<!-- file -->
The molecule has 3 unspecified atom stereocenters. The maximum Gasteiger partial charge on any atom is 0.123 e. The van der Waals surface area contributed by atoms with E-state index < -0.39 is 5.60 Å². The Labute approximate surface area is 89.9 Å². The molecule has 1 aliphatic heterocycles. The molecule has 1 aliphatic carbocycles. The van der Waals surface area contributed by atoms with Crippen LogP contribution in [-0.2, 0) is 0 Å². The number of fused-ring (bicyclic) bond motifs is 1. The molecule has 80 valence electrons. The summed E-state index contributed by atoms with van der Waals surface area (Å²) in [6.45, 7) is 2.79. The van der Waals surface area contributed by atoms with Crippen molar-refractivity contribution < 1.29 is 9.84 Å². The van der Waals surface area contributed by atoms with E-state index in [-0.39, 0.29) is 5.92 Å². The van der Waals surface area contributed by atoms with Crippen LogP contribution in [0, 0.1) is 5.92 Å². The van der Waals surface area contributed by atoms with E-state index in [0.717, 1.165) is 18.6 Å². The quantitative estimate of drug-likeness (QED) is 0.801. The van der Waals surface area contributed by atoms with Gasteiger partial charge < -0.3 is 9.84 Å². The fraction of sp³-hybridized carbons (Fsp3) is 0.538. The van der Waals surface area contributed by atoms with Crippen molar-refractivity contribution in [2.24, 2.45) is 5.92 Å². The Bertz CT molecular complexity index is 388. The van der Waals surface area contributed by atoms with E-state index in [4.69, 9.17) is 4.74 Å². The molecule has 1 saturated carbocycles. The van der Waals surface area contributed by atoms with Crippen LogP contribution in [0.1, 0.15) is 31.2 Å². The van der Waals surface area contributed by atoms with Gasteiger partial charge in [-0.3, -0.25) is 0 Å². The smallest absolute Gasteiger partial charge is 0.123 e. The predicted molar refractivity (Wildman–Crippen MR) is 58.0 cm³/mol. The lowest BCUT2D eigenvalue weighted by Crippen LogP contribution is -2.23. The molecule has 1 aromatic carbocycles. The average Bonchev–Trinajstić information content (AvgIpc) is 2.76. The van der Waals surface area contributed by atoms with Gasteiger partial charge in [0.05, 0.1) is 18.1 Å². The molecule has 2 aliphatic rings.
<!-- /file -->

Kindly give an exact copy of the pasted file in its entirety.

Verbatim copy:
The molecule has 3 unspecified atom stereocenters. The maximum Gasteiger partial charge on any atom is 0.123 e. The van der Waals surface area contributed by atoms with E-state index < -0.39 is 5.60 Å². The Labute approximate surface area is 89.9 Å². The molecule has 1 aliphatic heterocycles. The molecule has 1 aliphatic carbocycles. The van der Waals surface area contributed by atoms with Crippen LogP contribution in [-0.2, 0) is 0 Å². The number of fused-ring (bicyclic) bond motifs is 1. The molecule has 80 valence electrons. The summed E-state index contributed by atoms with van der Waals surface area (Å²) in [6.45, 7) is 2.79. The van der Waals surface area contributed by atoms with Crippen molar-refractivity contribution < 1.29 is 9.84 Å². The van der Waals surface area contributed by atoms with E-state index in [-0.39, 0.29) is 5.92 Å². The van der Waals surface area contributed by atoms with Crippen LogP contribution in [0, 0.1) is 5.92 Å². The van der Waals surface area contributed by atoms with E-state index in [0.717, 1.165) is 18.6 Å². The quantitative estimate of drug-likeness (QED) is 0.801. The van der Waals surface area contributed by atoms with Gasteiger partial charge < -0.3 is 9.84 Å². The fraction of sp³-hybridized carbons (Fsp3) is 0.538. The van der Waals surface area contributed by atoms with Crippen molar-refractivity contribution in [2.24, 2.45) is 5.92 Å². The Bertz CT molecular complexity index is 388. The van der Waals surface area contributed by atoms with E-state index in [4.69, 9.17) is 4.74 Å². The molecule has 1 saturated carbocycles. The van der Waals surface area contributed by atoms with Crippen LogP contribution in [0.1, 0.15) is 31.2 Å². The van der Waals surface area contributed by atoms with Gasteiger partial charge in [-0.3, -0.25) is 0 Å². The smallest absolute Gasteiger partial charge is 0.123 e. The predicted molar refractivity (Wildman–Crippen MR) is 58.0 cm³/mol. The lowest BCUT2D eigenvalue weighted by Crippen LogP contribution is -2.23. The molecule has 1 aromatic carbocycles. The average Bonchev–Trinajstić information content (AvgIpc) is 2.76. The van der Waals surface area contributed by atoms with Gasteiger partial charge in [0.05, 0.1) is 18.1 Å². The molecule has 2 aliphatic rings.